Category Archives: Just stuff

The Value of Beauty…The Beauty of Value

I have something to say:

Probably most of you have seen (or at least heard) of Susan Boyle’s first audition on Britain’s Got Talent.  If not, here it is:

It reminded me so much of the Paul Potts audition a couple of years back on the same program.

Because they are both talent people, you say?  Well, yes.  But that’s not why.

It’s because of the initial reaction of the judges and the audience.  It is the mockery, the disdain, the ridicule of the audience over the appearance of the contestants.   And, I’d like to note, especially toward Ms. Boyle.

Neither Mr. Potts nor Ms. Boyle are from the “beautiful people crowd”.  They are everyday people.  They are the people we work with or live down the block from.  They are people we can identify with.   They are average.  So why are these everyday folks treated this way?  Because our society (not just America but Britain and elsewhere) are obsessed with youth and beauty and fame.  Without that, it follows that you have nothing to offer.  You must be exceptional.

We are fascinated with Paris Hilton who is young and rich and famous and, I guess, beautiful.  We are attracted to Britney Spears, who is young and rich and famous and beautiful.  We build up the George Clooney’s and Leonardo Di Caprio’s and Johnny Depp’s and David Beckham’s; the Angelina Jolie’s and Halle Berry’s and Jennifer Aniston’s.  Then, at some point,  we want them to stumble – to fail at something –  and we wait to watch them fall.  When they do, we revel in it.  And we are vicious toward them.  Whether it’s weight gain, a nasty divorce, a substance abuse problem, bad or too much cosmetic surgery or (horrors) just getting older.  Why?  Because we covet beauty and fame and riches.  We want it for ourselves, but if we can’t have it, we want to live vicariously through someone who does have it.  Then we resent them.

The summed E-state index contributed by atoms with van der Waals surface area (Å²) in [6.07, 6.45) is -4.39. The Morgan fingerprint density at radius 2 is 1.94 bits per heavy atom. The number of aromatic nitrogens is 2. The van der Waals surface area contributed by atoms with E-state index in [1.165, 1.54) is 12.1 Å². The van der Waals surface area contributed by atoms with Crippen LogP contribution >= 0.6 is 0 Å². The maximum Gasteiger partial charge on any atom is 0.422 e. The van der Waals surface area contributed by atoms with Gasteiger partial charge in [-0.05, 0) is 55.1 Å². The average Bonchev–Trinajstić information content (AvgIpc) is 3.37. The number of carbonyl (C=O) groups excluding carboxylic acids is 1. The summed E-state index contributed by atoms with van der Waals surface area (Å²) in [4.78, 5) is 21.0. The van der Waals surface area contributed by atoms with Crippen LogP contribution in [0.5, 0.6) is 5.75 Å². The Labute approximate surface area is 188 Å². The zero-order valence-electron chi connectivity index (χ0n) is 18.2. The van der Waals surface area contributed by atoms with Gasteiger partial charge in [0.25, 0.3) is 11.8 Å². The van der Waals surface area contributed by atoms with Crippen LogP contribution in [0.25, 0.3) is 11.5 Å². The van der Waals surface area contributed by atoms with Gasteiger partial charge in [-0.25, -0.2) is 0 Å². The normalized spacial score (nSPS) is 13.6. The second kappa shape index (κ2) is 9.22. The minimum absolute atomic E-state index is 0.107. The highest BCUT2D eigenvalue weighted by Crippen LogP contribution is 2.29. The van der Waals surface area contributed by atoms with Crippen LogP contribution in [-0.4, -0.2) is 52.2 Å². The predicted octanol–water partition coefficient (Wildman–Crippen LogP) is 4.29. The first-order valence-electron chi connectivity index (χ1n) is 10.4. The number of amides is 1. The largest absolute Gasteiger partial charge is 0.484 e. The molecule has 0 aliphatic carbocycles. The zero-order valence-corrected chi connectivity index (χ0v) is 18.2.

Mr. Potts and Ms. Boyle possessed something that cannot be seen in an instant.  Talent, yes, but heart and courage too.  They put themselves on the line, and faced the judgment of the panel and audience.  How quickly the smirks and eye-rolls stopped when these two started to perform.   Suddenly they weren’t the jokes they were expected to be, they were special.

This is the kind of behavior we expect from children.  Who among us can’t recall an incident in high school where someone on the ‘outside’ was treated repulsively from the in-crowd?  The problem is that this behavior now extends to adults as well.

Are we so shallow that we only appreciate those who are pretty (as we define that)?  Do we really believe that a person’s value is measured by their appearance?  Is success only measured in dollars or the number of magazine covers someone is on?  Can we not appreciate the individuality and gifts of every single person?

My mother said beauty is only skin deep but ugly goes clear through to the bone.    She was right.  Beauty was present on stage – a man in an ill-fitting suit who was working every day to support his family.  Beauty was a 47-year old woman with heavy eyebrows and a not-too-svelte figure who put her aspirations of singing on hold for years to care for her elderly mother.  Beauty was the grace they showed in the face of incredible odds and their passion in pursuing their dream.  The ugly was sitting in the audience.

I watched Mr. Potts on You Tube after he won and I teared up each time.  I choked up every time I watched Ms. Boyle as well.  Beautiful voices to be sure, but so much more.

We need start looking beyond the surface.  There are many beautiful people out there and we are missing them.  We would be more beautiful people for knowing them.